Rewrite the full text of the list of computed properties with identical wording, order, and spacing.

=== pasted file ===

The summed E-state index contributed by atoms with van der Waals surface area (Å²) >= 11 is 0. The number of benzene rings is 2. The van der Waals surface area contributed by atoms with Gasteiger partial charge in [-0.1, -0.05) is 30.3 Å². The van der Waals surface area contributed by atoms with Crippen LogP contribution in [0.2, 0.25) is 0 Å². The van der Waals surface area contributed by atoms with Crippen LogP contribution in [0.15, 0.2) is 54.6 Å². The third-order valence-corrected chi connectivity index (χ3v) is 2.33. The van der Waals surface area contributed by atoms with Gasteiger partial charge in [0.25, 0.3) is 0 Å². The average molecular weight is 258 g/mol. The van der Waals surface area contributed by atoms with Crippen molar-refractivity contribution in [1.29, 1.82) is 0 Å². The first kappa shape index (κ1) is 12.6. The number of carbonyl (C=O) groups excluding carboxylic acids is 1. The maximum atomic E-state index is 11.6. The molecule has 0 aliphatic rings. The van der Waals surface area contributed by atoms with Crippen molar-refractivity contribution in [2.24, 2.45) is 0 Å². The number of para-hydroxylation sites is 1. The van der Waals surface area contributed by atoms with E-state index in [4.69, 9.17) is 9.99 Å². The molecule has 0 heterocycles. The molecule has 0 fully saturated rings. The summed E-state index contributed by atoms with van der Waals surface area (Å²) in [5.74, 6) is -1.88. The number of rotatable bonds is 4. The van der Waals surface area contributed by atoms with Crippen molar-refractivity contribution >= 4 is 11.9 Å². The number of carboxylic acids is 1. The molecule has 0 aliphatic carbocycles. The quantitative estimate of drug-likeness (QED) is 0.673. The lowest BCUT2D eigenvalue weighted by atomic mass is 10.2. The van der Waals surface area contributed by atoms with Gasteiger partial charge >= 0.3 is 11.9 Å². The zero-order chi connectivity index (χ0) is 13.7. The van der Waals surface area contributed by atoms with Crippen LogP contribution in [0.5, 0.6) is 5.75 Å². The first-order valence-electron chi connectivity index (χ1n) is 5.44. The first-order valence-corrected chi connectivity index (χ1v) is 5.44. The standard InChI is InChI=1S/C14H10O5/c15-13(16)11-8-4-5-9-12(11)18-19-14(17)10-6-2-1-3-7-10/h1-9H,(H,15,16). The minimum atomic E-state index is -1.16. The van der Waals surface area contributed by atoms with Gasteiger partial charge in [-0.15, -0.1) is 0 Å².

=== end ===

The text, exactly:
The summed E-state index contributed by atoms with van der Waals surface area (Å²) >= 11 is 0. The number of benzene rings is 2. The van der Waals surface area contributed by atoms with Gasteiger partial charge in [-0.1, -0.05) is 30.3 Å². The van der Waals surface area contributed by atoms with Crippen LogP contribution in [0.2, 0.25) is 0 Å². The van der Waals surface area contributed by atoms with Crippen LogP contribution in [0.15, 0.2) is 54.6 Å². The third-order valence-corrected chi connectivity index (χ3v) is 2.33. The van der Waals surface area contributed by atoms with Gasteiger partial charge in [0.25, 0.3) is 0 Å². The average molecular weight is 258 g/mol. The van der Waals surface area contributed by atoms with Crippen molar-refractivity contribution in [1.29, 1.82) is 0 Å². The first kappa shape index (κ1) is 12.6. The number of carbonyl (C=O) groups excluding carboxylic acids is 1. The maximum atomic E-state index is 11.6. The molecule has 0 aliphatic rings. The van der Waals surface area contributed by atoms with Crippen molar-refractivity contribution in [2.24, 2.45) is 0 Å². The number of para-hydroxylation sites is 1. The van der Waals surface area contributed by atoms with E-state index in [4.69, 9.17) is 9.99 Å². The molecule has 0 heterocycles. The molecule has 0 fully saturated rings. The summed E-state index contributed by atoms with van der Waals surface area (Å²) in [5.74, 6) is -1.88. The number of rotatable bonds is 4. The van der Waals surface area contributed by atoms with Crippen molar-refractivity contribution >= 4 is 11.9 Å². The number of carboxylic acids is 1. The molecule has 0 aliphatic carbocycles. The quantitative estimate of drug-likeness (QED) is 0.673. The lowest BCUT2D eigenvalue weighted by atomic mass is 10.2. The van der Waals surface area contributed by atoms with Gasteiger partial charge >= 0.3 is 11.9 Å². The zero-order chi connectivity index (χ0) is 13.7. The van der Waals surface area contributed by atoms with Crippen LogP contribution in [0.5, 0.6) is 5.75 Å². The first-order valence-electron chi connectivity index (χ1n) is 5.44. The first-order valence-corrected chi connectivity index (χ1v) is 5.44. The standard InChI is InChI=1S/C14H10O5/c15-13(16)11-8-4-5-9-12(11)18-19-14(17)10-6-2-1-3-7-10/h1-9H,(H,15,16). The minimum atomic E-state index is -1.16. The van der Waals surface area contributed by atoms with Gasteiger partial charge in [-0.15, -0.1) is 0 Å².